Don’t you always envy the guy who has a house right on the water? You won’t envy him anymore. As a matter of fact, if I was the guy on the water, I’d be a little freaked out after reading a New York Times science section article that reported “a least a quarter of the houses within 500 feet of the United States coast may be lost to rising seas by 2060.” Almost the entire East Coast is the most vulnerable, specifying Cape May, NJ (“…it will attenuate, change in composition and potentially disappear…”), and North Carolina’s Outer Banks as two areas of major concern. What’s curious is that people continue to build and develop along these risky areas.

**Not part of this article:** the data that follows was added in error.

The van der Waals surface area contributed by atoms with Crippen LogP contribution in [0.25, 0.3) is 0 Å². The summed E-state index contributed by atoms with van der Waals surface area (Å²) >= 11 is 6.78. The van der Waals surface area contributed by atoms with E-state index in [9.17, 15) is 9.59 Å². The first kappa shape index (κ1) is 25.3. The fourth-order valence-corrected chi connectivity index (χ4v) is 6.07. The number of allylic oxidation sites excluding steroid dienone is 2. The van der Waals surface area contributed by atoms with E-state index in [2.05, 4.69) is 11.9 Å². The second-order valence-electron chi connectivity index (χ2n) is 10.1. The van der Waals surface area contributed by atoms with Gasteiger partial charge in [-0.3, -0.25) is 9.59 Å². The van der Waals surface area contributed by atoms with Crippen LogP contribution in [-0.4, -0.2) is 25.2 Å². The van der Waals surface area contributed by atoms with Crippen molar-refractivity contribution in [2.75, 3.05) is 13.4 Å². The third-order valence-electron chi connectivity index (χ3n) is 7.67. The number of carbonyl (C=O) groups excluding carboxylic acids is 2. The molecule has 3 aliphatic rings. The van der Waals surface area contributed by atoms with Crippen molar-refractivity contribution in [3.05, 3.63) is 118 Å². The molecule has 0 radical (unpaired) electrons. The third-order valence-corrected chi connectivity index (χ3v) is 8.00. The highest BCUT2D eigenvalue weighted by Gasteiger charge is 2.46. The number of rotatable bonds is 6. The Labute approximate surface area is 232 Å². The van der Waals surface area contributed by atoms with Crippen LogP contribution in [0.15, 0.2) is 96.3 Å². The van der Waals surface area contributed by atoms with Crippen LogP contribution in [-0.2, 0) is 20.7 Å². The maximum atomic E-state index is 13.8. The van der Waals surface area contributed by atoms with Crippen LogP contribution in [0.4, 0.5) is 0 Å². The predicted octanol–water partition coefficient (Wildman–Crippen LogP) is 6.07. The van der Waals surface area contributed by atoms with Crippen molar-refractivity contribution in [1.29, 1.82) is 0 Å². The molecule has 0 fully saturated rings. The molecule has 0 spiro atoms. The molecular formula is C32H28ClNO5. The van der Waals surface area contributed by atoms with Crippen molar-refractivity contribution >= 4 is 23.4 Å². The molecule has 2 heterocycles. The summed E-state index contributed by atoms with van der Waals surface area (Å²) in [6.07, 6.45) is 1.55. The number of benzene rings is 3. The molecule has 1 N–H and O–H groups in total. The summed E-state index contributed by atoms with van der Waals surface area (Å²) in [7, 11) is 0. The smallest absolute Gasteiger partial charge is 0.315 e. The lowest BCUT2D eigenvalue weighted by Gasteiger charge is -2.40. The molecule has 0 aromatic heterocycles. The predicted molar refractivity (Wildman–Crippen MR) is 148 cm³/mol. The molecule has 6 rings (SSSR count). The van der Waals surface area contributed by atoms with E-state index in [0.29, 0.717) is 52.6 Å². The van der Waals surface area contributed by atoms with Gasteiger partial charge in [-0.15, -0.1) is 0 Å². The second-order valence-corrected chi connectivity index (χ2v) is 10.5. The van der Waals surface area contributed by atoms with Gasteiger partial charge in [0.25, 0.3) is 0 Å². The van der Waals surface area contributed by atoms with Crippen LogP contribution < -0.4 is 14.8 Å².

Speaking of another water story, last week a lake in Lakeland, Fla., is doing just the opposite — it’s sinking, according to this article in The (Lakeland) Ledger (photo on the right is from The Ledger of a home along the south-end of the lake). It’s speculated that a sinkhole has developed under Scott Lake and is creating havoc on the pricey homes along it, with walls cracking, windows breaking and even swimming pools cracking open and the water draining out.
So, add sinkholes to the list of concerns Floridians have to deal with, which includes hurricanes and alligators. I haven’t even mentioned the state’s rise in delinquent home loan payments as reported in the Miami Herald. (Apologies for this last non sequitur, but it deserved a mention.)